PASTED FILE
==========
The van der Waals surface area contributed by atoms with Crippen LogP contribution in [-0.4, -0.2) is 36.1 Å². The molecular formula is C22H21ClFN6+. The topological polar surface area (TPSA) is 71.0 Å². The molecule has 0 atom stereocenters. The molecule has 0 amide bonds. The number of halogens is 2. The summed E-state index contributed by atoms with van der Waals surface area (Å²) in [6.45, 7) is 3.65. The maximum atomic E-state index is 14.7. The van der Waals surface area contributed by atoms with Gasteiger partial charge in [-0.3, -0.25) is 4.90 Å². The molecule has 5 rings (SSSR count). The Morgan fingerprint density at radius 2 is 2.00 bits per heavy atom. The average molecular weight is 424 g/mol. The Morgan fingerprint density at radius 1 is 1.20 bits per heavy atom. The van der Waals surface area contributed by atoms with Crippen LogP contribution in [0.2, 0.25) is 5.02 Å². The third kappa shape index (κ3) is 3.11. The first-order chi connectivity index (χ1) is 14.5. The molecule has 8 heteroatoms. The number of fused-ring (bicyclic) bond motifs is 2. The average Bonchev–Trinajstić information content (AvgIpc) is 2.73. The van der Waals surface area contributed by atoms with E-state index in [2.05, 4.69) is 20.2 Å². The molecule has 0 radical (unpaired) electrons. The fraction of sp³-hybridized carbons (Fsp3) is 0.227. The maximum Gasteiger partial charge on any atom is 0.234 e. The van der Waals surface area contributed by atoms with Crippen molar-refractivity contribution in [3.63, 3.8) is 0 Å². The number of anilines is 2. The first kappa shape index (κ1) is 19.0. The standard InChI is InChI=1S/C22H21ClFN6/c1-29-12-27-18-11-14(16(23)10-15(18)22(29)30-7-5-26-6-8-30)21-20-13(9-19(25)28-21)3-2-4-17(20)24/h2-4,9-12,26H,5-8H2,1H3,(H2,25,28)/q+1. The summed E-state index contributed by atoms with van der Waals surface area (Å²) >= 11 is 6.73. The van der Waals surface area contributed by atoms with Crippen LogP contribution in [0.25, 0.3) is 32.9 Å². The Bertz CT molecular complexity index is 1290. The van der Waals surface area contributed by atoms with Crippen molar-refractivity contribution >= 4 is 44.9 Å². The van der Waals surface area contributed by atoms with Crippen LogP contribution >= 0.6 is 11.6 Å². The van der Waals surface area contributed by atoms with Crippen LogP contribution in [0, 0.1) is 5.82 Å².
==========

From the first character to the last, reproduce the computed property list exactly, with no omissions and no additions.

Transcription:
The van der Waals surface area contributed by atoms with Crippen LogP contribution in [-0.4, -0.2) is 36.1 Å². The molecular formula is C22H21ClFN6+. The topological polar surface area (TPSA) is 71.0 Å². The molecule has 0 atom stereocenters. The molecule has 0 amide bonds. The number of halogens is 2. The summed E-state index contributed by atoms with van der Waals surface area (Å²) in [6.45, 7) is 3.65. The maximum atomic E-state index is 14.7. The van der Waals surface area contributed by atoms with Gasteiger partial charge in [-0.3, -0.25) is 4.90 Å². The molecule has 5 rings (SSSR count). The Morgan fingerprint density at radius 2 is 2.00 bits per heavy atom. The average molecular weight is 424 g/mol. The Morgan fingerprint density at radius 1 is 1.20 bits per heavy atom. The van der Waals surface area contributed by atoms with Crippen LogP contribution in [0.2, 0.25) is 5.02 Å². The third kappa shape index (κ3) is 3.11. The first-order chi connectivity index (χ1) is 14.5. The molecule has 8 heteroatoms. The number of fused-ring (bicyclic) bond motifs is 2. The average Bonchev–Trinajstić information content (AvgIpc) is 2.73. The van der Waals surface area contributed by atoms with E-state index in [2.05, 4.69) is 20.2 Å². The molecule has 0 radical (unpaired) electrons. The fraction of sp³-hybridized carbons (Fsp3) is 0.227. The maximum Gasteiger partial charge on any atom is 0.234 e. The van der Waals surface area contributed by atoms with Crippen molar-refractivity contribution in [3.63, 3.8) is 0 Å². The number of anilines is 2. The first kappa shape index (κ1) is 19.0. The standard InChI is InChI=1S/C22H21ClFN6/c1-29-12-27-18-11-14(16(23)10-15(18)22(29)30-7-5-26-6-8-30)21-20-13(9-19(25)28-21)3-2-4-17(20)24/h2-4,9-12,26H,5-8H2,1H3,(H2,25,28)/q+1. The summed E-state index contributed by atoms with van der Waals surface area (Å²) >= 11 is 6.73. The van der Waals surface area contributed by atoms with Crippen LogP contribution in [0.25, 0.3) is 32.9 Å². The Bertz CT molecular complexity index is 1290. The van der Waals surface area contributed by atoms with Crippen molar-refractivity contribution >= 4 is 44.9 Å². The van der Waals surface area contributed by atoms with Crippen LogP contribution >= 0.6 is 11.6 Å². The van der Waals surface area contributed by atoms with Crippen LogP contribution in [0, 0.1) is 5.82 Å².